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VIDEO: Northrop Grumman Breaks Ground On $200M Electronics Plant in Waynesboro, Va.

Mon February 12, 2024 - National Edition
Waynesboro News Virginian

Northrop Grumman CEO/President Kathy Warden said the empty 63-acre site in Waynesboro, Va., on which the company broke ground Feb. 3 will "be transformed into a vibrant factory by 2025 with hundreds of jobs."

Warden, other Northrop Grumman officials, Virginia Gov. Glenn Youngkin and Waynesboro leaders all shivered in the cold while celebrating the official start of construction on the advanced electronics and manufacturing facility the defense contractor is building on the site in Augusta County west of Charlottesville.

In addition to Northrop Grumman's investment of more than $200 million in factory construction and equipment on Shenandoah Village Drive behind the Waynesboro Town Center, the News Virginian reported the factory will provide more than 300 jobs paying an average of $94,000. Those positions will be gradually phased in after construction is finished in 2025.

Warden said the company would create "tech-ready employees" to work at the facility. Noting that Northrop Grumman is headquartered in Falls Church and already has nearly 7,000 employees in the state, she added, "We have bet on Virginia and will continue to bet on Virginia."

The company did not provide specific answers to questions by the News Virginian as to why it chose Waynesboro for the manufacturing plant.

However, Waynesboro Economic Development and Tourism Director Greg Hitchin has said his contacts with the company hinged on finding a site with correct zoning, transportation, and utilities.

Youngkin noted that after the 314,000-sq.-ft. facility is finished next year, production would start in 2026.

Factory Adds to Waynesboro's Rich Industrial Legacy

According to Hitchin, the 15-month trajectory of finalizing a deal with Northrop Grumman included significant effort from several Waynesboro city departments and the help of local real estate professionals.

Other factors included rezoning the factory site from highway business to industrial and a GO Virginia grant to help prepare the parcel of land for development.

Additionally, a new access road to the plant funded by a Virginia Department of Transportation (VDOT) grant will be finished in 2025 as well, Hitchens told the Waynesboro news source.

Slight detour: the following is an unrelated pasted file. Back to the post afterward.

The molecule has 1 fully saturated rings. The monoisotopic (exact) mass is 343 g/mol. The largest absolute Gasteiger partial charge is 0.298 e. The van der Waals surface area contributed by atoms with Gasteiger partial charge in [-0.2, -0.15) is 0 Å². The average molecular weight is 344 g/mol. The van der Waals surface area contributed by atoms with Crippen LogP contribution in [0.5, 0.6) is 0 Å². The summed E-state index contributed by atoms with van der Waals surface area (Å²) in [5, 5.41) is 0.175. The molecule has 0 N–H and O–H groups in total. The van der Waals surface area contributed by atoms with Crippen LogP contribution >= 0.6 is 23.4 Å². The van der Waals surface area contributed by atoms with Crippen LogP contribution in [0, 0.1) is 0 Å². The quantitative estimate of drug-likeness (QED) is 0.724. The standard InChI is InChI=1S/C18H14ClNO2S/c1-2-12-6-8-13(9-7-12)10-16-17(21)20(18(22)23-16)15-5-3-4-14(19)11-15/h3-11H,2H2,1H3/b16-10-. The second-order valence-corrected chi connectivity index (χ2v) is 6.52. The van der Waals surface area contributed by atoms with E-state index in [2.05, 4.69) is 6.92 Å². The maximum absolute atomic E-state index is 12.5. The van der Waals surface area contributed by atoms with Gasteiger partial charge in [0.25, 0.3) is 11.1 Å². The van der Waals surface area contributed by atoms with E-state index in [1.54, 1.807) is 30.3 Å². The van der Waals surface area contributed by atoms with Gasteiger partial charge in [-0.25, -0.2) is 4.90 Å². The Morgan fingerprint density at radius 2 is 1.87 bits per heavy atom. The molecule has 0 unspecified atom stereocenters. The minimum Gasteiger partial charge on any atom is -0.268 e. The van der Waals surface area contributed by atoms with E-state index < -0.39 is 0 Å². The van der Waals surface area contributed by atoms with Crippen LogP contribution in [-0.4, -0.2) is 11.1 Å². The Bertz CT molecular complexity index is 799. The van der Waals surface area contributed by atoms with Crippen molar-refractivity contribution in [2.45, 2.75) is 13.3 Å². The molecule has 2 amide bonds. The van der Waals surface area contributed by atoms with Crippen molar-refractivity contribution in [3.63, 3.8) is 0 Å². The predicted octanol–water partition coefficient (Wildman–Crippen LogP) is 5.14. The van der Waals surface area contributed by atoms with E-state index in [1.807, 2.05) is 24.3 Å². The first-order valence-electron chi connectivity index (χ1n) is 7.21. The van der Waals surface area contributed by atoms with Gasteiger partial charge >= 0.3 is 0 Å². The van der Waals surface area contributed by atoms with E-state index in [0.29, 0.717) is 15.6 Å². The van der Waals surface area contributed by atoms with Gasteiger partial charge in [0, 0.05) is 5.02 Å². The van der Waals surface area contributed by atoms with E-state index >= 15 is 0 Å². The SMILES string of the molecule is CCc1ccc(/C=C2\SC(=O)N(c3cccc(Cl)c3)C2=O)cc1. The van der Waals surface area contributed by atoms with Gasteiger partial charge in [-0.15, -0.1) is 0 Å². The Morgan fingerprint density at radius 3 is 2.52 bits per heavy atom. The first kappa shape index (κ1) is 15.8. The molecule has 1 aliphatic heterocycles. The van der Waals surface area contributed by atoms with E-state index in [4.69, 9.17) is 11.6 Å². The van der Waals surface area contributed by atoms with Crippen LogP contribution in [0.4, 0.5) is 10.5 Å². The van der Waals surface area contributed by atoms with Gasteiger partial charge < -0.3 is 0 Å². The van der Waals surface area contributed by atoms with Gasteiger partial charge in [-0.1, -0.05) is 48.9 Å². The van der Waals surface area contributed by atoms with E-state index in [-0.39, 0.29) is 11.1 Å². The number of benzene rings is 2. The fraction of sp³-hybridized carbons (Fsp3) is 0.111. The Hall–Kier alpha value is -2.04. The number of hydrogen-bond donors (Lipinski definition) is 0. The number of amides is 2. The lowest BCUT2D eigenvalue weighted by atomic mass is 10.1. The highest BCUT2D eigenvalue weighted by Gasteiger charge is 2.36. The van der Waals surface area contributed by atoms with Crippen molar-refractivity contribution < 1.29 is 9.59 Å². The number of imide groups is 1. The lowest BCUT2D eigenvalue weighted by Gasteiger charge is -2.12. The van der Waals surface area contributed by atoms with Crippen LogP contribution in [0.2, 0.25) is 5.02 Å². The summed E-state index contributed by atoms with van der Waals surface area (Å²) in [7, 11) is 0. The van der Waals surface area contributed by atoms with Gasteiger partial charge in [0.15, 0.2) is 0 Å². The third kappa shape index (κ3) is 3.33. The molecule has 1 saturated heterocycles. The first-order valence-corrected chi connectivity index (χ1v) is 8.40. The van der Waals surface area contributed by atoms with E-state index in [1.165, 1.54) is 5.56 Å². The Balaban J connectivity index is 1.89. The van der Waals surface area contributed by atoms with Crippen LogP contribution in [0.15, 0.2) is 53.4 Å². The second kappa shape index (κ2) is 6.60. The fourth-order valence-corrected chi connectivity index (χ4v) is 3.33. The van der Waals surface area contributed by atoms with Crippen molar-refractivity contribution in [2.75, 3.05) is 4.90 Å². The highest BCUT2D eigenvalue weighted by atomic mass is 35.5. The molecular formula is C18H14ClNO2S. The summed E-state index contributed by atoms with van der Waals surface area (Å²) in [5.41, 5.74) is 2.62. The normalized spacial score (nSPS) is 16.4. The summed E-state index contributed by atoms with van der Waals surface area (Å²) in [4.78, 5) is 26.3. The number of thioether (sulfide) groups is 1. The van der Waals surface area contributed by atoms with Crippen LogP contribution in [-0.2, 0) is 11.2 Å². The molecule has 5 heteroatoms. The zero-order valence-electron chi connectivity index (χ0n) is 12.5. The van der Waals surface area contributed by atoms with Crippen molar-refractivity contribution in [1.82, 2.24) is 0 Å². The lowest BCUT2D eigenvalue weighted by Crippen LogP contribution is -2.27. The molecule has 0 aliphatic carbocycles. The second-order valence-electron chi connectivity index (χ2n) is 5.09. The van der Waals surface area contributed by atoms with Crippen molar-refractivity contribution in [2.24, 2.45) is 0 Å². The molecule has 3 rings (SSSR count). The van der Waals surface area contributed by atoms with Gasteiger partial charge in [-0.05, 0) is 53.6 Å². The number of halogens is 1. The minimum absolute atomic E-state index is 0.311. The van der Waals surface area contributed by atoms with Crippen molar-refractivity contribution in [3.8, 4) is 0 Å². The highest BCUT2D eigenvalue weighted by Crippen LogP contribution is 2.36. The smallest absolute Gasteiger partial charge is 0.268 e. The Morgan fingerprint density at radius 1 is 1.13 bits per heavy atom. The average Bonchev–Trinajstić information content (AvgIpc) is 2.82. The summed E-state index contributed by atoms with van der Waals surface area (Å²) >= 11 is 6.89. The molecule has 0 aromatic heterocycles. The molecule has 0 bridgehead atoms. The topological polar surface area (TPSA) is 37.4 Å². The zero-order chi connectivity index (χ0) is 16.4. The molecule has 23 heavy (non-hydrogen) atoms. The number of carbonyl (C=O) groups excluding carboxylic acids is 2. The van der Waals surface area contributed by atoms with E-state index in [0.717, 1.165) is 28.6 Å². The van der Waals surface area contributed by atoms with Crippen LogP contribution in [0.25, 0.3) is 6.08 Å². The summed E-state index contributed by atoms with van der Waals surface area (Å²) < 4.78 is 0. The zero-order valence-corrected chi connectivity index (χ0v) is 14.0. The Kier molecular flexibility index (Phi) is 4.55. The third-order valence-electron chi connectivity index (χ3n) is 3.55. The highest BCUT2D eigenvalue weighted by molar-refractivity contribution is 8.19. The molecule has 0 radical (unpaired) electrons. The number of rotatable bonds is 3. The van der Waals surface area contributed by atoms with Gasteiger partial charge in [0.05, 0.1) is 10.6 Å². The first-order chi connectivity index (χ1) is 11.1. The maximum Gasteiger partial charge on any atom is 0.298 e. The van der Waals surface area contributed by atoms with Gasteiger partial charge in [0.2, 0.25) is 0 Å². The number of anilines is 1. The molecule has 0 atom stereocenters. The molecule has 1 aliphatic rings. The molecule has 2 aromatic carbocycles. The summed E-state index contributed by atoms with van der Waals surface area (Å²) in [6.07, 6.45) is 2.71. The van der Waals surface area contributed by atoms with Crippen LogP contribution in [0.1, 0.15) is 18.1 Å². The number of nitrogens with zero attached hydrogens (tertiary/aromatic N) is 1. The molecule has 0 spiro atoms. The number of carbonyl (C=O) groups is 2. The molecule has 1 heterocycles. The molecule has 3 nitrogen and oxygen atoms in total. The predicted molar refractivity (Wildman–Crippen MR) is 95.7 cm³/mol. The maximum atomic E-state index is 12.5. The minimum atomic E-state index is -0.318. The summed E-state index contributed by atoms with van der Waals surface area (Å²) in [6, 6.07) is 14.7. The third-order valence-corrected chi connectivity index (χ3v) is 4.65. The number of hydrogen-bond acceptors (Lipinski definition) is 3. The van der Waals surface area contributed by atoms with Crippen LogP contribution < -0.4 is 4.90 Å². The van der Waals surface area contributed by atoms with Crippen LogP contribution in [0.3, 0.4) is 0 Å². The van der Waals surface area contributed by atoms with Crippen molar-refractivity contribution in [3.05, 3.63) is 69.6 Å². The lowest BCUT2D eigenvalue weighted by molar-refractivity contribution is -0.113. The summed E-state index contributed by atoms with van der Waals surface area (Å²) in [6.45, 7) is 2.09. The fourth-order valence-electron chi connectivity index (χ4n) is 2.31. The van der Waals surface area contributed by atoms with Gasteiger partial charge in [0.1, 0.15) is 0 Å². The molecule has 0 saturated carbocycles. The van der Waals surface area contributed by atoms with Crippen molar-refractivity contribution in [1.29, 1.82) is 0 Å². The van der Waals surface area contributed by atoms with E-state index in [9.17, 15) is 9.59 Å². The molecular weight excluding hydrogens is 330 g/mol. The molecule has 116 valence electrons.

Terry Short, a member of the Waynesboro City Council, said the location of Northrop Grumman in the area is just part of the "city's DNA" which includes a rich industrial legacy. The city's industrial history dates back nearly a century to when DuPont opened a large manufacturing plant downtown, followed by other industries such as General Electric.

In recent years, Waynesboro has depended more on the opening of big box retailers close to where the Northrop Grumman facility is set to be constructed.

Short also lauded the defense contractor for choosing a strategic location off Interstate 64 and in a strong labor market.

Waynesboro Mayor Lana Williams expressed appreciation for "the confidence Northrop Grumman has placed in our city."

Waynesboro Area Both Rural, Dynamic

For its part, the state is providing the company with a Commonwealth's Opportunity Fund grant of $8.5 million, which is tied to Northrop Grumman meeting certain performance measures. A reimbursement of another $8.5 million in Waynesboro taxes to the manufacturer over the plant's first decade is also bound to the company's performance agreement with the city.

The state's higher education institutions are also likely to be involved in training Northrop Grumman Waynesboro employees.

For instance, Blue Ridge Community College in nearby Weyers Cave is one of the schools expected to help train the plant's employees through its manufacturing and electronics technology programs, according to college President John Downey.

In his remarks at the groundbreaking, Youngkin said the state's population trends favor more people wanting to settle in rural Virginia "where they can live, work and raise a family," while adding that Northrup Grumman will be offering "300 high-paying, extraordinary jobs."

The governor said there has been a renaissance in Virginia job creation during his first two years in office — so much so that the state now ranks third in the nation in that metric.

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